The main objective of penetration testing is to essentially ascertain to what extent the issues and vulnerabilities discovered within a specific environment can be exploited by an attacker and what systems can be breached and how (i.e. can certain vulnerabilities be combined and therefore pose additional or greater risks)

Penetration testing of specific types of network technology can have their own overarching standards and methodologies, a prime example being network applications. Focused application testing differs slightly from a true form penetration test, as this is usually completed using multiple sets of credentials covering multiple roles (i.e. different levels of trust/access are assigned to the attacker perspective to align with the potential threats the application could pose). The principles in focused application testing are usually aligned to the Open Web Application Security Project (OWASP) and can cover web applications, mobile applications and thick client or Desktop applications.  This type of testing aligns with “grey box as a minimum set of information is required to successfully cover the test cases the application naturally presents.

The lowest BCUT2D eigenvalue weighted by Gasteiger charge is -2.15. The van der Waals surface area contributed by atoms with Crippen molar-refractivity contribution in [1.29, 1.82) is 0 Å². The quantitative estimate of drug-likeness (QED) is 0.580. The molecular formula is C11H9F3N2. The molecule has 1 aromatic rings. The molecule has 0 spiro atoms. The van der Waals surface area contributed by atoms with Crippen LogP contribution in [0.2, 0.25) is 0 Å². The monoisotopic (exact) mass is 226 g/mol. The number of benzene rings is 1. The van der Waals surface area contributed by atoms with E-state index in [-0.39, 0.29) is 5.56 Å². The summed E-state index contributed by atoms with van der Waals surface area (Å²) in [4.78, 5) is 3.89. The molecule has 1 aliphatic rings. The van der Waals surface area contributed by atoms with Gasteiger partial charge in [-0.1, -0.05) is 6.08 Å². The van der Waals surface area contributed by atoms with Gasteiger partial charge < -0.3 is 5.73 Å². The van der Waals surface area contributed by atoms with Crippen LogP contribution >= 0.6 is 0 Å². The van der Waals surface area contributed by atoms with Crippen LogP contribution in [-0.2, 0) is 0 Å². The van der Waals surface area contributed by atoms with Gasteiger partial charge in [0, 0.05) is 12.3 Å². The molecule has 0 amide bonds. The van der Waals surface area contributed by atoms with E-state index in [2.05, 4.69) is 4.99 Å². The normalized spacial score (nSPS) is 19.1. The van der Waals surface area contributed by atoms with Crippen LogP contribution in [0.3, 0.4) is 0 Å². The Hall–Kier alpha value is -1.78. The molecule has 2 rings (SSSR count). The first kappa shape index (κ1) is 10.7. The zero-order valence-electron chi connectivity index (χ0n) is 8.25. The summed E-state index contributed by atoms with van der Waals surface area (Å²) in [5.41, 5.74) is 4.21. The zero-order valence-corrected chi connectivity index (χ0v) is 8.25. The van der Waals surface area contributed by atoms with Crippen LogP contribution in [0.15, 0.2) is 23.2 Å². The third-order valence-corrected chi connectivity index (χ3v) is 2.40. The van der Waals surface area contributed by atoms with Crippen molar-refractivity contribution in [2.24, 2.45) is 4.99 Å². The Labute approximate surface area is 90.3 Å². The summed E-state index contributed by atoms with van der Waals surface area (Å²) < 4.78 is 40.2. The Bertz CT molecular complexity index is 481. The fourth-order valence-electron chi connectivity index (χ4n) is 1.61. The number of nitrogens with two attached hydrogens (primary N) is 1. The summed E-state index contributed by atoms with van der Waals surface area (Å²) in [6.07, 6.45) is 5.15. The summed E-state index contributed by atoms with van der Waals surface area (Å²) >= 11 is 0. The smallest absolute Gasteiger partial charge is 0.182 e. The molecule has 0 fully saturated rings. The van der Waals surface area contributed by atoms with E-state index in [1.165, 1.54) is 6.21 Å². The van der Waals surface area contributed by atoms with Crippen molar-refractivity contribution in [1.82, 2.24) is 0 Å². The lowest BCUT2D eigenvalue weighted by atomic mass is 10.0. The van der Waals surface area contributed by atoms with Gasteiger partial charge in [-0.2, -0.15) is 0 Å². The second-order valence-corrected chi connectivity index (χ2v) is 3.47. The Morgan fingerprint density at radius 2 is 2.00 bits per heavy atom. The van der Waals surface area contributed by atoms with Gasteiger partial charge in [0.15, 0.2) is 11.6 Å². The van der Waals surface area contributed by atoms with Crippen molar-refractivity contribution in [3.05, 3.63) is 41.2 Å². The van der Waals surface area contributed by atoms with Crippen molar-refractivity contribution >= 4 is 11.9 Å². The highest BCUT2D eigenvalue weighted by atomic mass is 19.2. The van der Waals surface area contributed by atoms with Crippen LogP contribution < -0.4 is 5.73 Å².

Most penetration testing companies also offer a compliance and auditing type of assessment, which can include authenticated build reviews or servers, workstations, firewall’s and other network security devices, mobile devices etc etc. This type of testing isn’t essentially penetration testing per say, but can be used alongside the typical testing in order to gain a more thorough and comprehensive overview of risk within the environment. When these types of services are combined in this way, the term “Health Check” is usually used to describe the process.

Therefore, it is essentially that you fully understand the type of testing that you require as some compliance requirements, such as the PCI and the Cyber Essentials scheme in the UK, require a combined “Health Check” approach.